For the last couple years, the term “sleeper” has made me think of Kiss Kiss Bang Bang. Starring Robert Downey Jr., Val Kilmer and Michelle Monaghan and written as well as directed by Shane Black of Lethal Weapon fame, this satire of film noir came out in the autumn of 2005, just as my perfume obsession was really starting to hog most of my leisure time. I remember thinking that I should go see the movie — it was getting great reviews and I’m one of those masochists who tries to support Downey Jr. when he isn’t incarcerated — but I probably spent the ticket money on a bottle of Bvlgari something. In any case, I didn’t make it to the theatre and I was not alone: the movie site Rotten Tomatoes reports that Kiss Kiss Bang Bang made a woeful total of $4.2 million on the big screen.
When it was released to DVD in June of the following year, I shelled out for the rental. It’s not a profound or ambitious movie, so I was almost embarrassed by how entertaining I found it. While it was still rented, my brother asked to watch it and I handed it over with trepidation — in the film, Val Kilmer plays a character called “Gay Perry” and my brother lives what, in sillier days, we used to call an alternative lifestyle. What did he think? “A ton of fun,” he announced. As I returned the DVD to the rental store, the guy at the desk leaned towards me, blushing and tilting his head. He looked like he was going to slip me a note that admitted he had a crush on me. “I love this movie,” he squeaked. And then two months later, when I went to re-rent the DVD for my husband, the store had acquired eighteen copies — and they were all out. “Can’t keep it in,” the stocking clerk told me, so I bought a new copy. My hubby really liked it and my mother didn’t even complain about the swearing. I loaned it to friends, who bought the DVD a few weeks later. In the terminology of Malcolm Gladwell’s ubiquitous book on social epidemics, Kiss Kiss Bang Bang had “tipped”.
Scents do this, too. Perhaps an anticipated fragrance launches to negative or lukewarm reviews on the blogs and boards. Maybe a perfume is part of a multiple release or the year is particularly crowded with hits and the scent gets lost in the shuffle. After a few years of a whisper campaign by a small group of enthusiasts — or even a re-evaluation or discovery by an influential source — the scent is suddenly gaining momentum, being worn and discussed. Here, in no particular order, are four sleeper scents I’ve noticed since I’ve been hanging around, as well as a prediction on a fifth.
L’Artisan Timbuktu: This released in 2004, as the second installment in L’Artisan’s travel series. I remember smelling this Bertrand Duchaufour creation for the first time when I had just begun my addiction to fragrance: it smelled just plain weird, like a sour, sweaty and well... foreign white smoke. Huh. I left the store without a purchase, but the scent haunted me. I kept picking up new samples of it and sniffing them with a kind of suspicion. Right around the time of Robin’s conversion, I gave up and fell for it, too. There are still Timbuktu lovers and haters out there, but the haters are starting to mumble sheepishly about skin chemistry.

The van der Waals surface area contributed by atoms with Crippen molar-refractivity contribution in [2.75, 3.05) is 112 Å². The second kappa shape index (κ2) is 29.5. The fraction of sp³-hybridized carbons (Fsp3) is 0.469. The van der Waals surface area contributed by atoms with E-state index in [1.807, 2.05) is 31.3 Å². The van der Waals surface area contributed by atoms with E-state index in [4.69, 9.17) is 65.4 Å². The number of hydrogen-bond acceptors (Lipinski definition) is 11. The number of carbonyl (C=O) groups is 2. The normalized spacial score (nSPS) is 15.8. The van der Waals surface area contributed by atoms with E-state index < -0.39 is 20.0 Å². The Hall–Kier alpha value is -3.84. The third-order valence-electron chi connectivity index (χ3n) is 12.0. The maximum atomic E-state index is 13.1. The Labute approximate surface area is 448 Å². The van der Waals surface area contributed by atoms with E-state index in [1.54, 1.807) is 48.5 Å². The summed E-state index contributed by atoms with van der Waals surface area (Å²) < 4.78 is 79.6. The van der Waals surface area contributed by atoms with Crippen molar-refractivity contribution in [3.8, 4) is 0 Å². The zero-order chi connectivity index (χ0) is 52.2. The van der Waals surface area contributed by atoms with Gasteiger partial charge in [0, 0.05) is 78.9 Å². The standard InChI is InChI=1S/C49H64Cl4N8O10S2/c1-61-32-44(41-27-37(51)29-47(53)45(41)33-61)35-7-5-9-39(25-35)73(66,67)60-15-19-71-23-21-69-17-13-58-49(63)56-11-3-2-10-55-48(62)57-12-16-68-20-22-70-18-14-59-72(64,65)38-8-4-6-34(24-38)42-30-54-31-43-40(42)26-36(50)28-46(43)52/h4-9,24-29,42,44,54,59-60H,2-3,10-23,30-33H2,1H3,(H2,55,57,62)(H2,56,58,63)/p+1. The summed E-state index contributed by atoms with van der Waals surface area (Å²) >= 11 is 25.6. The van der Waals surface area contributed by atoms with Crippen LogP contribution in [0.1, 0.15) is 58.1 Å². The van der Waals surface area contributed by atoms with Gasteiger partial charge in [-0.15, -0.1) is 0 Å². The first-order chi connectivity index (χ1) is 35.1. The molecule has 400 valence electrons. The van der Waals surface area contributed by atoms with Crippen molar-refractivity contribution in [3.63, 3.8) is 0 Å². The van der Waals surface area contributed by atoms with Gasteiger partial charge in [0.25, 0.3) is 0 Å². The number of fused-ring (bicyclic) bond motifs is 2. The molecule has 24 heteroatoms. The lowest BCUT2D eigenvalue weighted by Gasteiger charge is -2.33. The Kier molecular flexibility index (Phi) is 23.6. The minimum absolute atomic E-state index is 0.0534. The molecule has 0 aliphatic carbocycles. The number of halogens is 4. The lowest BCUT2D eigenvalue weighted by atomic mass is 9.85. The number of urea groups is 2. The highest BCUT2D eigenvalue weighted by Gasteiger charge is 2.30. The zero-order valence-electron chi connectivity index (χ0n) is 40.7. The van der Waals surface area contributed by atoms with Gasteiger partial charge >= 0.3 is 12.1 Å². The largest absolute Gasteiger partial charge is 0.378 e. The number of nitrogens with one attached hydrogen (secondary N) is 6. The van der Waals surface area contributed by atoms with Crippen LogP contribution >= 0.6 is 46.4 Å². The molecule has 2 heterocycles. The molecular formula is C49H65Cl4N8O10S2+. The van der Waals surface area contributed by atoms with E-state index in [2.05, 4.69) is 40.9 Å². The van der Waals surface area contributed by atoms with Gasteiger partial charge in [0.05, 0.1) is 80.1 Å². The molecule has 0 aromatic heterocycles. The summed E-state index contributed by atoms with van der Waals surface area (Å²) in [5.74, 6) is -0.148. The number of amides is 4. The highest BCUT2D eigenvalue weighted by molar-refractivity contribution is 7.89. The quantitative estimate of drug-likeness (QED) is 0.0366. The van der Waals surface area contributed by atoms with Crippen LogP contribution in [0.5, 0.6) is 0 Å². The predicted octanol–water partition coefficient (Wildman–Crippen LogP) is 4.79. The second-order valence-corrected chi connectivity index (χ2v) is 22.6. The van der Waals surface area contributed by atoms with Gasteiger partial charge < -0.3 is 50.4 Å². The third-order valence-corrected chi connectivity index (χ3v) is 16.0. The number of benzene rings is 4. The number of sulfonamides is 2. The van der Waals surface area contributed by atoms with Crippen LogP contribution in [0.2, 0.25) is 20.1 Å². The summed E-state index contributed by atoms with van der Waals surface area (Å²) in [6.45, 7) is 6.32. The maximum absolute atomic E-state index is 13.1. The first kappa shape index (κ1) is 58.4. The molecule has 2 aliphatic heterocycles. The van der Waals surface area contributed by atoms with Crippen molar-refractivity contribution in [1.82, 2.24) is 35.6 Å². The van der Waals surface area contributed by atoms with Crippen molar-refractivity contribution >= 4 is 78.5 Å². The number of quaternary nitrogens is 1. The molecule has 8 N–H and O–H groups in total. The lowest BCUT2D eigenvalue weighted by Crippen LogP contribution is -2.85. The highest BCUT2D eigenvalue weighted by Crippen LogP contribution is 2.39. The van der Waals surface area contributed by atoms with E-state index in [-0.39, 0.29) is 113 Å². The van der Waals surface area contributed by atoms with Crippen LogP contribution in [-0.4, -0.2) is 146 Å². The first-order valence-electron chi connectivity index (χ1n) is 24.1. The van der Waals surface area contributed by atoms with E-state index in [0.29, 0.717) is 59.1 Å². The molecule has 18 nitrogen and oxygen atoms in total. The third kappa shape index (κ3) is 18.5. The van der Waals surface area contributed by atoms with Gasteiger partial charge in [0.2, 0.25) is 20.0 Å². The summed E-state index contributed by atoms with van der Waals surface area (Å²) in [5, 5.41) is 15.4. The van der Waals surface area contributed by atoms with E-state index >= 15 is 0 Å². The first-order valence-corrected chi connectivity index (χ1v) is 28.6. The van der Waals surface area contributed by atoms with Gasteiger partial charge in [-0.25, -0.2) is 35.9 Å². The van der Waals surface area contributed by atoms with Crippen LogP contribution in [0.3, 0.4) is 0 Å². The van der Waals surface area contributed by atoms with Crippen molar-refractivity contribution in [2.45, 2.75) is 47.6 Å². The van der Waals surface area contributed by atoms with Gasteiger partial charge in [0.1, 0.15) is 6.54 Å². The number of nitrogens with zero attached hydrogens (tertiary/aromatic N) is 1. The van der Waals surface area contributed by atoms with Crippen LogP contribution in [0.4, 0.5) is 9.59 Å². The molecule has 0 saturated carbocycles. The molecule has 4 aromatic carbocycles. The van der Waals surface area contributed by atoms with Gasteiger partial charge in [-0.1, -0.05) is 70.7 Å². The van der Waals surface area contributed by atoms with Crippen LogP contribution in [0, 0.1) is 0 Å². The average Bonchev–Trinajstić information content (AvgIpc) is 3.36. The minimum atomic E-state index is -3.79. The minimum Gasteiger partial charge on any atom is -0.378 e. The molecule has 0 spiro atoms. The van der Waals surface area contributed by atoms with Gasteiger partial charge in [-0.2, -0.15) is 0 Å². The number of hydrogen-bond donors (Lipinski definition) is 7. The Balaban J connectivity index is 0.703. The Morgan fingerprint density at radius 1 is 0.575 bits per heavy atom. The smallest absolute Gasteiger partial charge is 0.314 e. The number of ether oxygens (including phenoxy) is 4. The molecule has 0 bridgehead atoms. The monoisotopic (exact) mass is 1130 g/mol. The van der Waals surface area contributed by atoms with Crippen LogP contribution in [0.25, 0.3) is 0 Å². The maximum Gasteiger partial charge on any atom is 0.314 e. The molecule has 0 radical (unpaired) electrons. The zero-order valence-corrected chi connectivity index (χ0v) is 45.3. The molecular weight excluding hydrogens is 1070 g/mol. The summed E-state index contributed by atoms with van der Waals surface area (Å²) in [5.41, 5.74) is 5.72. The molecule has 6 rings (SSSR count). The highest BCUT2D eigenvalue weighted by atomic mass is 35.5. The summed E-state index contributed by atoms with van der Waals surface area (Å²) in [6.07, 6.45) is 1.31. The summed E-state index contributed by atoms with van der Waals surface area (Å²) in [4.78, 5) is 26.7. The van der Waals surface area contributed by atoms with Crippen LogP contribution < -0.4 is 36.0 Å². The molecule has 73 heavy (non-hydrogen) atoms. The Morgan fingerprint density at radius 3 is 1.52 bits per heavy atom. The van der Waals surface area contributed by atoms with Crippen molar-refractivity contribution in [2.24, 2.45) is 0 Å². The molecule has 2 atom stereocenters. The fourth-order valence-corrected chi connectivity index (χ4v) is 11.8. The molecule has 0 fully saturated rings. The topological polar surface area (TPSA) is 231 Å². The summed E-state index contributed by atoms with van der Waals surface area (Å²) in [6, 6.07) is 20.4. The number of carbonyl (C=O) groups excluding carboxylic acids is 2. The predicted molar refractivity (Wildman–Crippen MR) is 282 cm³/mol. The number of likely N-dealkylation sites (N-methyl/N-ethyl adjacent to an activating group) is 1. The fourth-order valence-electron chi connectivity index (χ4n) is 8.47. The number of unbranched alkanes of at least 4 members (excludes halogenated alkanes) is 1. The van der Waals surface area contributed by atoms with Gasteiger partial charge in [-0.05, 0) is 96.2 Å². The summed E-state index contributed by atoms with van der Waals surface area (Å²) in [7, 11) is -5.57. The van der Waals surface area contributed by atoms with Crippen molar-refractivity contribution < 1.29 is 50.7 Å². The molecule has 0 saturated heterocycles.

Serge Lutens Bois et Musc: There are ten reviews of this one on MakeupAlley*. Discontinued Bonne Bell Lip Smackers in Skittles flavours get more press, so you can forgive yourself if you ignored Bois et Musc until you stumbled over it. Cooling, self-possessed and softly radiant, this lovely cedar scent seems to have quietly developed a fan base.
Frederic Malle Une Rose: For a change, let’s tell a nice story about a sales assistant. Los Angeles, August 2005, Barney’s: I am gorging myself on all the Malle fragrances I have heard so much about: Parfum de Thérèse, En Passant, Musc Ravageur, Lipstick Rose etc. Erasmo, the counter manager, is listening to me talk to myself aloud (“Aha! Oh no. Hmm. Where is the bread note? Well, yes, you can tell that’s a Roucel.”) He gently suggests I try one of his favorites, Une Rose, a “romantic, intoxicating, interesting rose.” I preposterously tell him I do not like roses. I buy something else, but he sends me home with a generous Malle sample of Edouard Fléchier’s creation. And I never got to thank him. Who tipped you off?
Hermès Hermessence Osmanthe Yunnan: I loved this fragrance from the first and have been smugly gratified to see it gaining steam. Those who expected the pungency and impact of Yunnan tea were initially disappointed, but the blog comment sections show that fragrance fans are gradually finding more originality and complexity in the fifth Hermessence scent. Victoria of Bois de Jasmin describes it perfectly: “Its scent, elusive and haunting, ranges from tea-soaked dried apricots to jasmine soap crushed in a leather bag.” Just so.
Theo Fennell Scent: Okay, so I’m cheating. I sampled this Christophe Laudamiel creation when it came out and found it opulent, proud and ridiculously feminine, like a figurehead on a galleon. I loved the saffron, a note that usually makes me wary. This is going to be a smash hit, I decided. I waited to hear what others thought. Crickets chirped. Then, just today, I snuck down to a local bookstore to take a peek at Turin and Sanchez’s Perfumes: The Guide — my pre-ordered copy hasn’t arrived yet — and found a five-star review for Scent. It was like the day I found someone to confirm that my favourite childhood cartoon show was not just a dream.
* Basenotes has three, with the first review describing Bois et Musc as a malicious rumour.